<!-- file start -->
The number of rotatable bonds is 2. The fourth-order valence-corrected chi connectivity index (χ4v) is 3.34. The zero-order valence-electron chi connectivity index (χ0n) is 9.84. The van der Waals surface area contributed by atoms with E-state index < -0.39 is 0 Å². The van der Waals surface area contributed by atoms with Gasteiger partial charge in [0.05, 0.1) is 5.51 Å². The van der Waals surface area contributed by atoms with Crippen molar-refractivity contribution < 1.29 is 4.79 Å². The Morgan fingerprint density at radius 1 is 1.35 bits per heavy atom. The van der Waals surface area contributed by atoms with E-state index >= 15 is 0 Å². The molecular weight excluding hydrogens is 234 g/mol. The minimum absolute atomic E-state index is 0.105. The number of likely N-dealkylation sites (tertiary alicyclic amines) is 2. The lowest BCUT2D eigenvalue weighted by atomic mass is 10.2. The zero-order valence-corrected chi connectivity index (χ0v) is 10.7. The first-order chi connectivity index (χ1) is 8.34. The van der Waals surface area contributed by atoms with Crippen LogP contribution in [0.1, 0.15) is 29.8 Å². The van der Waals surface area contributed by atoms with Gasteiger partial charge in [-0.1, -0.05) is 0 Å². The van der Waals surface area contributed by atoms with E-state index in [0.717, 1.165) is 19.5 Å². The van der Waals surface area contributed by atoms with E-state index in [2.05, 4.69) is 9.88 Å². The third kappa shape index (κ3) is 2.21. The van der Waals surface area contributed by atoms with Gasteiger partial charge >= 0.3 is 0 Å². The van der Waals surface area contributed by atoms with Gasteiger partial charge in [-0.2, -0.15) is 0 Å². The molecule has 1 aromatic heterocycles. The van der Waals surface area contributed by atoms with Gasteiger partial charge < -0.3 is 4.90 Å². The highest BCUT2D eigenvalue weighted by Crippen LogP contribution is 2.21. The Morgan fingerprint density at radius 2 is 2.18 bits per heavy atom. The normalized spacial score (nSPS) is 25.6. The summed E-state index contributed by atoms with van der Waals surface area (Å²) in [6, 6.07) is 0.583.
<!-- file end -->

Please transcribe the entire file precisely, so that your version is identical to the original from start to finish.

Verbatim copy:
The number of rotatable bonds is 2. The fourth-order valence-corrected chi connectivity index (χ4v) is 3.34. The zero-order valence-electron chi connectivity index (χ0n) is 9.84. The van der Waals surface area contributed by atoms with E-state index < -0.39 is 0 Å². The van der Waals surface area contributed by atoms with Gasteiger partial charge in [0.05, 0.1) is 5.51 Å². The van der Waals surface area contributed by atoms with Crippen molar-refractivity contribution < 1.29 is 4.79 Å². The Morgan fingerprint density at radius 1 is 1.35 bits per heavy atom. The van der Waals surface area contributed by atoms with E-state index >= 15 is 0 Å². The molecular weight excluding hydrogens is 234 g/mol. The minimum absolute atomic E-state index is 0.105. The number of likely N-dealkylation sites (tertiary alicyclic amines) is 2. The lowest BCUT2D eigenvalue weighted by atomic mass is 10.2. The zero-order valence-corrected chi connectivity index (χ0v) is 10.7. The first-order chi connectivity index (χ1) is 8.34. The van der Waals surface area contributed by atoms with Crippen LogP contribution in [0.1, 0.15) is 29.8 Å². The van der Waals surface area contributed by atoms with Gasteiger partial charge in [-0.1, -0.05) is 0 Å². The van der Waals surface area contributed by atoms with E-state index in [0.717, 1.165) is 19.5 Å². The van der Waals surface area contributed by atoms with E-state index in [2.05, 4.69) is 9.88 Å². The third kappa shape index (κ3) is 2.21. The van der Waals surface area contributed by atoms with Gasteiger partial charge >= 0.3 is 0 Å². The van der Waals surface area contributed by atoms with Gasteiger partial charge in [-0.2, -0.15) is 0 Å². The molecule has 1 aromatic heterocycles. The van der Waals surface area contributed by atoms with Gasteiger partial charge < -0.3 is 4.90 Å². The highest BCUT2D eigenvalue weighted by Crippen LogP contribution is 2.21. The Morgan fingerprint density at radius 2 is 2.18 bits per heavy atom. The normalized spacial score (nSPS) is 25.6. The summed E-state index contributed by atoms with van der Waals surface area (Å²) in [6, 6.07) is 0.583.